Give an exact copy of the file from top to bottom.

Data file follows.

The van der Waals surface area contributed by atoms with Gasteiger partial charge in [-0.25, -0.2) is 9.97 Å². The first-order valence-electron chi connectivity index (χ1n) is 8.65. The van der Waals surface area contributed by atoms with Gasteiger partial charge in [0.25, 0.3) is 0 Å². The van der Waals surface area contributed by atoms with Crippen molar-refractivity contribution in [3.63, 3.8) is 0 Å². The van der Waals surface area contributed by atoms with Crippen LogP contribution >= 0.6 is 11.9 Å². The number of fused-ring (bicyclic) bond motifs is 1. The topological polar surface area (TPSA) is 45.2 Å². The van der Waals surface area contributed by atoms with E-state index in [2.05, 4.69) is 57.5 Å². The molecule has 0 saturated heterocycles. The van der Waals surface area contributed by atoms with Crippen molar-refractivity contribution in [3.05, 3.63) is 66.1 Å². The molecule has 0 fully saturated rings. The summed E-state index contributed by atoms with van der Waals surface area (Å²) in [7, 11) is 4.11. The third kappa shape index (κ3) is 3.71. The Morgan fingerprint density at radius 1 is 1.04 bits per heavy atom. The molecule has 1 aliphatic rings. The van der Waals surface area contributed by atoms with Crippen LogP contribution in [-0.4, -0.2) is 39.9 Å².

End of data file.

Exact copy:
The van der Waals surface area contributed by atoms with Gasteiger partial charge in [-0.25, -0.2) is 9.97 Å². The first-order valence-electron chi connectivity index (χ1n) is 8.65. The van der Waals surface area contributed by atoms with Gasteiger partial charge in [0.25, 0.3) is 0 Å². The van der Waals surface area contributed by atoms with Crippen molar-refractivity contribution in [3.63, 3.8) is 0 Å². The van der Waals surface area contributed by atoms with Crippen LogP contribution >= 0.6 is 11.9 Å². The number of fused-ring (bicyclic) bond motifs is 1. The topological polar surface area (TPSA) is 45.2 Å². The van der Waals surface area contributed by atoms with E-state index in [2.05, 4.69) is 57.5 Å². The molecule has 0 saturated heterocycles. The van der Waals surface area contributed by atoms with Crippen molar-refractivity contribution in [3.05, 3.63) is 66.1 Å². The molecule has 0 fully saturated rings. The summed E-state index contributed by atoms with van der Waals surface area (Å²) in [7, 11) is 4.11. The third kappa shape index (κ3) is 3.71. The Morgan fingerprint density at radius 1 is 1.04 bits per heavy atom. The molecule has 1 aliphatic rings. The van der Waals surface area contributed by atoms with Crippen LogP contribution in [-0.4, -0.2) is 39.9 Å².